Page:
+ NEA Executive Committee Race Starts to Spool Up. There are two open seats on the nine-member NEA Executive Committee, and campaigns are launching in earnest. Seven candidates will vie for the positions: Michael Billirakis of Ohio, Richard Malizia of New Jersey, Michael Marks of Mississippi, Becky Pringle of Pennsylvania, Marsha Smith of Maryland, Lynette Tanaka of California, and Kathleen Trongo of Michigan. Tanaka has the home field advantage, as this year’s NEA Representative Assembly will be in Los Angeles, insuring a relatively large turnout of California delegates. Malizia picked up the sole endorsement of the National Council for Educational Support Personnel, an internal NEA interest group for ESPs. Marks has lined up an array of NEA state affiliate officers to back his campaign. The other four must be considered long shots in this field.

+ Why Administrators Get Bad Press. EIA provides, in full and without comment, the following memo from an administrator in a Southern California high school:

RE: Calendars and dry erase markers

Some staff have reported that the calendars are not wiping clean. We have checked with several of you and found this to be true. The problem appears to be with some of the blue and green markers. They do not clean off white boards very well either. I have contacted the manufacturer and he is checking on the problem, and a possible solution.

Until then I am recommending the following:

1. Do not throw the calendars out! (they cost $8.00 each).

2. Clean all writing off the calendars and remark them in black. (or restart them as soon as you get them clean)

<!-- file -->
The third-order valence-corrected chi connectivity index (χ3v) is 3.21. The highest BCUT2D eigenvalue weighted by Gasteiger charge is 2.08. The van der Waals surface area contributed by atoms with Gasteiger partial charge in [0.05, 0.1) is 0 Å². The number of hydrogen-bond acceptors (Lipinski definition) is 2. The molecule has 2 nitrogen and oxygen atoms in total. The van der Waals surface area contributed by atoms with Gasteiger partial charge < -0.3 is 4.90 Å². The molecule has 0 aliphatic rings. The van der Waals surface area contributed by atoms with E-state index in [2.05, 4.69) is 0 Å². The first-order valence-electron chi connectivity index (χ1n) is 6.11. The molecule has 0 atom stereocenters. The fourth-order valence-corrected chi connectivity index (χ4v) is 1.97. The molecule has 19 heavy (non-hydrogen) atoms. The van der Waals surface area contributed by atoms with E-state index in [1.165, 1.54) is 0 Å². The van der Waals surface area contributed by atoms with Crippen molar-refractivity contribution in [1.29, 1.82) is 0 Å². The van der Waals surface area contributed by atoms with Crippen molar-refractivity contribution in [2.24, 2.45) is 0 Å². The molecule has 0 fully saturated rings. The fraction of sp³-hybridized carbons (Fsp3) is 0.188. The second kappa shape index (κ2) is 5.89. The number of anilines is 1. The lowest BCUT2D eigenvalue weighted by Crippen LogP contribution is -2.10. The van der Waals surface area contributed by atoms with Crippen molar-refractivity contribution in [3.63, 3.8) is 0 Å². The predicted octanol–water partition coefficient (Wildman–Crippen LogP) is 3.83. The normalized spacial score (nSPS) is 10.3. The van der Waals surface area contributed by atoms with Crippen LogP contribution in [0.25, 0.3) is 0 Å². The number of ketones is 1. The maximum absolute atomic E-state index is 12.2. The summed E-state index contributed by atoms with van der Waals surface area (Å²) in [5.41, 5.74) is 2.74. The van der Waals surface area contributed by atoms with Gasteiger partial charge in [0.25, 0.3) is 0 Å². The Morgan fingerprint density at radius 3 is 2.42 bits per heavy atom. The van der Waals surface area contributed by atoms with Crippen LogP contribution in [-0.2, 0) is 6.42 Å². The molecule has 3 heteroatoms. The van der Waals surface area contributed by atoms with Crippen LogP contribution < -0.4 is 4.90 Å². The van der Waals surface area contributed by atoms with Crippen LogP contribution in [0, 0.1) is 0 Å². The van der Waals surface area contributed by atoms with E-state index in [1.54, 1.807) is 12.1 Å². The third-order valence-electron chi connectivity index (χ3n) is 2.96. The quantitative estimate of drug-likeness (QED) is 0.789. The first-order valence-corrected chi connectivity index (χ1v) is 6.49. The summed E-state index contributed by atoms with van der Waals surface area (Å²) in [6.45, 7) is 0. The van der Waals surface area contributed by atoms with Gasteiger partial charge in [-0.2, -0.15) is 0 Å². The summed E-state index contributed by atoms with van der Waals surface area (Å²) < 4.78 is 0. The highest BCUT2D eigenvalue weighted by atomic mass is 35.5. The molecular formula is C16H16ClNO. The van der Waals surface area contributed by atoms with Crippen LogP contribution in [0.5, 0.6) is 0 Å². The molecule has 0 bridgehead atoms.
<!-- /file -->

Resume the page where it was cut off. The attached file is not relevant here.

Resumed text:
3. If you have a problem cleaning use the following procedure:

A. Remove from the wall

B. DO NOT USE any liquids on it to start

C. Rub with a dry paper towel or terrycloth rag

D. Use Windex or cleaner after most material is off

E. A slight colored tint will remain and will fade with time

4. If you have a VIS-A-VIS marker for overhead transparencies these work the best and cleanup completely.

5. In the future use no more than 4 weeks at a time....the ink will not set into the plastic in that amount of time.

If you have any questions, or you have solved the problem...please let me know.

If you need a calendar because you did not get one, please place a note in my box as soon as possible.

+ Quote of the Week. "The process would be easier if more teachers knew how to use (word processing) technology. Some of them are paying people to type up their reflections. We have teachers who are not proficient in word processing skills and so the past year for them has been a nightmare." -- Susan Taylor, newly elected president of the Cincinnati Federation of Teachers, explaining one of the changes she proposes to make to the district’s landmark performance pay system. (Cincinnati Enquirer, April 26)